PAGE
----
Testimony of Barry Stieglitz, Deputy Chief, Division of Conservation Planning and Policy, National Wildlife Refuge System, United States Fish and Wildlife Service, Department of the Interior, before the Subcommittee on Fisheries, Wildlife Conservation and Oceans of the House Committee on Resources, regarding H.R. 4722 Lake Erie Basin International Wildlife Refuge Establishment Act
July 18, 2002
Mr. Chairman, and members of the subcommittee, I am Barry Stieglitz, Deputy Chief of the Division of Conservation Planning and Policy for the National Wildlife Refuge System. I appreciate this opportunity to provide the Administration's views on H.R. 4722, authorizing the establishment of the Lake Erie Basin International Wildlife Refuge. Before stating our views on this legislation, I would like to give you a brief summary of Fish and Wildlife Service (Service) involvement in the Lake Erie region.
Coastal wetlands within the western basin of Lake Erie are of significant importance to fish and wildlife trust resources. These wetlands provide spawning, nursery, and rearing habitat for some 43 wetland-dependent fish species, 26 of which have significant recreational, commercial, or prey value. More than 325 species of birds can be found in the western Lake Erie basin, and the area annually attracts hundreds of thousands of migrating waterfowl. The area is also an important staging area for migrant songbirds. Recognizing these important resources, the State of Ohio established numerous State wildlife areas, nature preserves, and parks in this region.
The Service is active in efforts to protect/restore coastal wetlands within this geographic area and we realize the economic, recreational, and environmental benefits of protecting and restoring the coastal wetlands of Lake Erie. In fact, we have four existing refuges in the general area. These refuges are the Cedar Point National Wildlife Refuge (NWR), Ottawa NWR, West Sister Island NWR, and the recently established Detroit River International Wildlife Refuge.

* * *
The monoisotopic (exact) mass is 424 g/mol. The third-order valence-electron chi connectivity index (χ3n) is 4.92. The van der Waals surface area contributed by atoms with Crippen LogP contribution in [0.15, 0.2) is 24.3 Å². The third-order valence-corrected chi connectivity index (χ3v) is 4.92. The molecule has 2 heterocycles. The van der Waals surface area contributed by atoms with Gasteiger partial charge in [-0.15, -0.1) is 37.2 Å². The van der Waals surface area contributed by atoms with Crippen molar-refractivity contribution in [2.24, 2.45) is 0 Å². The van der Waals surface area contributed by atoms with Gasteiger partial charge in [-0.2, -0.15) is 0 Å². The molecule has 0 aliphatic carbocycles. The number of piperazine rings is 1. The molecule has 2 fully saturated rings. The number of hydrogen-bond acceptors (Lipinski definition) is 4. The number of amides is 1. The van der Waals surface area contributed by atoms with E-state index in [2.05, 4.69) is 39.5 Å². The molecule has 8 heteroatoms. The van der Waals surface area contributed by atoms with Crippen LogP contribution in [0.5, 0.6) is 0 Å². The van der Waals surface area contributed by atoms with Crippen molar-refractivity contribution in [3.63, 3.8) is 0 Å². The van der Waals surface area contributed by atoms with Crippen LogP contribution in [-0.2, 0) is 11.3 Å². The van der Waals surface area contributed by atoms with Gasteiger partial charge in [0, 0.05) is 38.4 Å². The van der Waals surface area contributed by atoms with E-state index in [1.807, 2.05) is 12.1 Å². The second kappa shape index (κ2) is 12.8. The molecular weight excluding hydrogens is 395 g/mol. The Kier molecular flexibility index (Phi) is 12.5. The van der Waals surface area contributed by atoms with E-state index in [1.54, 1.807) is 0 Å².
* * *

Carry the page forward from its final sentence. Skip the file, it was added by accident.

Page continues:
The National Wildlife Refuge System Improvement Act of 1997 requires the Service to develop a comprehensive conservation plan (CCP) for each refuge in the National Wildlife Refuge System. The CCP describes the desired future conditions of a refuge and provides long-range guidance and management direction to achieve refuge purposes. It is during this process that expansion of a refuge is considered and recommended, if increasing the size will help fulfill the purpose(s) for which the refuge was established. Development of a CCP provides a forum for meaningful public participation and improved coordination with the states and local communities. It also affords local citizens an opportunity to help shape future management of a refuge, recognizing the important role of refuges in nearby communities.
We are now preparing a draft CCP for the newly established Detroit River International Wildlife Refuge, which will include review of the Michigan portion of the proposed Lake Erie Basin International Wildlife Refuge.
In 2000, we completed a CCP for the Ottawa NWR Complex, which includes Cedar Point, Ottawa and West Sister Island NWRs. After extensive public review and comment, this CCP included an existing 1994 proposal to increase the size of the refuge complex by a total of 5,000 acres, by adding high-priority wetland habitat areas in Lucas, Sandusky, Ottawa, and Erie Counties, the same general geographic area as the Ohio portion of the proposed Lake Erie Basin International Wildlife Refuge.
In contrast to the existing 5,000-acre expansion, H.R. 4722 would commit the Service to a massive expansion of the Refuge System in the same area. [The map referenced in the bill covers approximately x hundred thousand acres. OR, if we do not have the map referenced in the bill and thus cannot guestimate the acreage, say: While we have not seen the map referenced in the bill, the geographic scope of the proposal includes over x miles of coastline and an undetermined distance inland, potentially covering hundreds of thousands of acres.] [use this also in the conclusion, next page below]